House Passes American Health Care Act
Last year on May 4, 2017 the House of Representatives passed a bill to repeal and replace the tax provisions of the ACA. The bill, H.R. 1628 the American Health Care Act included a provision to delay the ACA excise tax to 2026, among other provisions. Later in the year, on July 28, the Senate rejected the Health Care Freedom Act (also known as the "Skinny bill"), which was offered as a substitute amendment to the House-passed H.R. 1628, ending immediate efforts to repeal and replace the Affordable Care Act (ACA). Senate Majority Leader McConnell stated that the bill would be returned to the legislative calendar, meaning it can be brought back to the floor for consideration in the future. Looking ahead, it is possible that the House and Senate will hold public hearings and markups to continue the health care discussion and to make bipartisan modifications to the ACA. However, passage of a repeal and replace measure in a 2018 midterm election year is very unlikely.
A number of provisions in the ACA attempt to address the burden of health care costs on employers. One provision aimed at lowering these costs—namely the 40 percent tax on health care benefits—will have a number of serious, unintended consequences.
Beginning in 2022, the 40 percent tax will be applied to the aggregate cost of employer-sponsored health insurance coverage for employees that exceed $10,800 for individual coverage and 29,100 for family coverage. The aggregate cost will apply to more than premiums paid by employers and employees and will include benefits such as contributions to health savings accounts, contributions to flexible savings accounts, wellness programs, onsite medical clinics and retiree (or surviving spouse) coverage. The application of this tax will discourage employers from offering these benefits, create disincentives for continuing to innovate and dissuade employers from providing more information to employees and their families on the cost and quality of care. According to the Kaiser Family Foundation, 53 percent of large employers anticipate having at least one plan affected by the tax in 2020, and 93 percent will be affected by the tax in 2026.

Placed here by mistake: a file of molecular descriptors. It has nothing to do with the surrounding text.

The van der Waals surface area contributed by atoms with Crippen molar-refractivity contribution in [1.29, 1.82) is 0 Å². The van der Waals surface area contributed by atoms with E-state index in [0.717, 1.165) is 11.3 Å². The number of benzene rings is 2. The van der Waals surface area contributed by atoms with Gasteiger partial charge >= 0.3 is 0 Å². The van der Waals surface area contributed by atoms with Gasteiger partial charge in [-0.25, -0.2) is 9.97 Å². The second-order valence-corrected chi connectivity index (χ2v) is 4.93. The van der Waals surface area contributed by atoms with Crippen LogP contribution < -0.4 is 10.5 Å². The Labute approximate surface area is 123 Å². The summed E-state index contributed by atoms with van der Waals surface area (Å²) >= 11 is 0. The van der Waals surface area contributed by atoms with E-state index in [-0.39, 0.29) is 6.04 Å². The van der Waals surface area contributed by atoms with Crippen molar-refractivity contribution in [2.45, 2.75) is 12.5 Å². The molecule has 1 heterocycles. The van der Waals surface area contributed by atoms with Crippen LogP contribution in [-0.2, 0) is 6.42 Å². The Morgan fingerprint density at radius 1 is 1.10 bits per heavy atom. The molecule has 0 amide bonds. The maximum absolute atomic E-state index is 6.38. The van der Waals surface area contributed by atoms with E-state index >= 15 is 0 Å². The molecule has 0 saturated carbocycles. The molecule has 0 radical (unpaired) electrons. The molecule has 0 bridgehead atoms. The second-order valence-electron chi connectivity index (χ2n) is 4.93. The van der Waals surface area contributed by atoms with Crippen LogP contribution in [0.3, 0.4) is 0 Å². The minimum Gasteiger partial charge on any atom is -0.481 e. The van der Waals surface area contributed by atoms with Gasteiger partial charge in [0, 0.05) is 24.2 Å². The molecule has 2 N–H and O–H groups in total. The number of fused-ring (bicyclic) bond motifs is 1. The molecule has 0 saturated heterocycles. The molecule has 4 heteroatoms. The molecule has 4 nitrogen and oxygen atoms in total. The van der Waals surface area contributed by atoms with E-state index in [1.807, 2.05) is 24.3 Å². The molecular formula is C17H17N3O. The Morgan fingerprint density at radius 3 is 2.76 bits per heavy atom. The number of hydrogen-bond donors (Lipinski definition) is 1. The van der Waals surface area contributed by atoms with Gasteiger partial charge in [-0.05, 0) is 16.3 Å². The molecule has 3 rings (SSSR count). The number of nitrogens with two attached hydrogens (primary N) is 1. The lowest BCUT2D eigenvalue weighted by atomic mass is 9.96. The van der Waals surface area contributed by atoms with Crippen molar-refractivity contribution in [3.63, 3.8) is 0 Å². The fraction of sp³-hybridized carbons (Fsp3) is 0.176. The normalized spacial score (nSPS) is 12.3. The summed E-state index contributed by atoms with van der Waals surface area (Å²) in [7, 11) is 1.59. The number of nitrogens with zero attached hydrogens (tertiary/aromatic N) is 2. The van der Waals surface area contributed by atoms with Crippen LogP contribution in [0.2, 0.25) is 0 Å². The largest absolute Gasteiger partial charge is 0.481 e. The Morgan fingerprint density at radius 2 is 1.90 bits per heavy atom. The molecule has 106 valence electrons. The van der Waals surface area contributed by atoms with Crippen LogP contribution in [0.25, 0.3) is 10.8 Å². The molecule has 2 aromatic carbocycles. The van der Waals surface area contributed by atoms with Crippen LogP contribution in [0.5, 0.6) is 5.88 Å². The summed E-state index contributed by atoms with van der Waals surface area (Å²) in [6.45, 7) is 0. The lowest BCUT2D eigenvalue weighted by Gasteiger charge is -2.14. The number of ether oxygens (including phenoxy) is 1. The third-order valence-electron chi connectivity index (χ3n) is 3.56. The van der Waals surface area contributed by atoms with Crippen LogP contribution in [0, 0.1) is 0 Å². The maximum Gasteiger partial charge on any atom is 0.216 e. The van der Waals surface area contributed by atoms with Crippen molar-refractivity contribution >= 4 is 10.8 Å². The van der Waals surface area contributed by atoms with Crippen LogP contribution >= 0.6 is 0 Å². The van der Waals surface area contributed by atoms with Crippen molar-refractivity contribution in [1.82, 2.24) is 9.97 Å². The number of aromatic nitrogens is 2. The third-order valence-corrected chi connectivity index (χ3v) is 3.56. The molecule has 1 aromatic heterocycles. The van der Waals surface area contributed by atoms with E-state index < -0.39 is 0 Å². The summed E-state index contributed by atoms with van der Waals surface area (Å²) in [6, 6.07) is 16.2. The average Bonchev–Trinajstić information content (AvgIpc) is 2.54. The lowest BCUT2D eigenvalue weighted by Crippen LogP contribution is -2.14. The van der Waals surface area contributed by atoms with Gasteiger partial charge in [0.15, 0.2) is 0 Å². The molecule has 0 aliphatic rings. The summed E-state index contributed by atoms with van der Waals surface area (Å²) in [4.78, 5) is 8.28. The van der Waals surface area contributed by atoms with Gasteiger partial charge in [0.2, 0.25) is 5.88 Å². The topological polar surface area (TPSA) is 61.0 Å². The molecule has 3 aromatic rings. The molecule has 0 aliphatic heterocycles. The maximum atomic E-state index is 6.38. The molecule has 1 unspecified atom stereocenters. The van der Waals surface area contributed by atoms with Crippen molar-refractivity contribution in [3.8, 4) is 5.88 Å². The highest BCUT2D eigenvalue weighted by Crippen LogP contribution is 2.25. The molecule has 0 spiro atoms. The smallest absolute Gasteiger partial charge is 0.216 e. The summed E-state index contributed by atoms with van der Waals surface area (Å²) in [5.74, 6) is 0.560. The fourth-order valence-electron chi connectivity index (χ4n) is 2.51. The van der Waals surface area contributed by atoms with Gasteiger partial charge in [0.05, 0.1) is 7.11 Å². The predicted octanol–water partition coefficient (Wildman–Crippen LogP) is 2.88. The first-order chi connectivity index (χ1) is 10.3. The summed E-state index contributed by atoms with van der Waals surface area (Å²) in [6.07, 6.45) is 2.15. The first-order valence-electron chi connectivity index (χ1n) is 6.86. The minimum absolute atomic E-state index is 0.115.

Outlook:On Jan. 22, 2018 Congress passed and President Donald Trump signed into law a two-year delay on the ACA’s 40 percent excise tax “Cadillac Tax” on high-value health care benefits. The provision was part of the bill to restore funding to the federal government through Feb. 8, ending a partial government shutdown. The new effective date of the excise tax is scheduled for plan years beginning in January 1, 2022. In the interim, bipartisan, bicameral proposals to repeal the ACA excise tax has been introduced in the 115th Congress. In addition to congressional action, regulatory guidance from the Treasury department is anticipated on the excise tax.
Outlook: On March 2, 2017 a legislative proposal, H.R. 1313, the Preserving Employee Wellness Programs Act to encourage and reaffirm ACA compliant employer-sponsored wellness programs was introduced. The bill seeks to provide certainty to employers offering innovative ACA-compliant employee wellness programs and to eliminate confusion for employers offering employee wellness programs that lower health insurance premiums to reward healthy lifestyle choices. On August 22, the EEOC was ordered by the U.S. District Court for the District of Columbia to reconsider its wellness regulations. The EEOC is expected to release new rules in October 2019, and it could limit the incentives employers offer to induce employees to participate in wellness programs.
Under the ACA, employers with more than 50 full-time employees are
required to provide affordable group health insurance coverage to employees and
their dependents or face financial penalties. The ACA defines a full-time
employee as an individual who works an average of at least 30 hours per week.
This definition is inconsistent with standard employment practices in the
United States today, which typically define full-time employment as 40 hours a
week or more, and other federal laws. As a result, some employers have opted to
eliminate health care coverage for part-time employees to cover the costs of
providing coverage to full-time employees, while others have reengineered
staffing models to lower employee hours below the 30-hour threshold to avoid
Outlook: Bipartisan, bicameral legislation to amend the ACA’s definition of “full-time” employee has been introduced. Representatives Jackie Walorski (R-IN) and Daniel Lipinski (D-IL) introduced H.R. 3798, the Save American Workers Act, and Senators Susan Collins (R-ME) and Joe Donnelly (D-IN) introduced S. 1782, the Forty Hours Is Full-Time Act. These proposals would amend the Internal Revenue Code to modify the definition of a full-time employee from 30 hours to 40 hours of service per week for purposes of the employer mandate. The bill would not require employers to change their definition of full-time. Instead, the bill would provide employers the flexibility to determine what constitutes "full-time" (between 30 to 40 hours) for their business.
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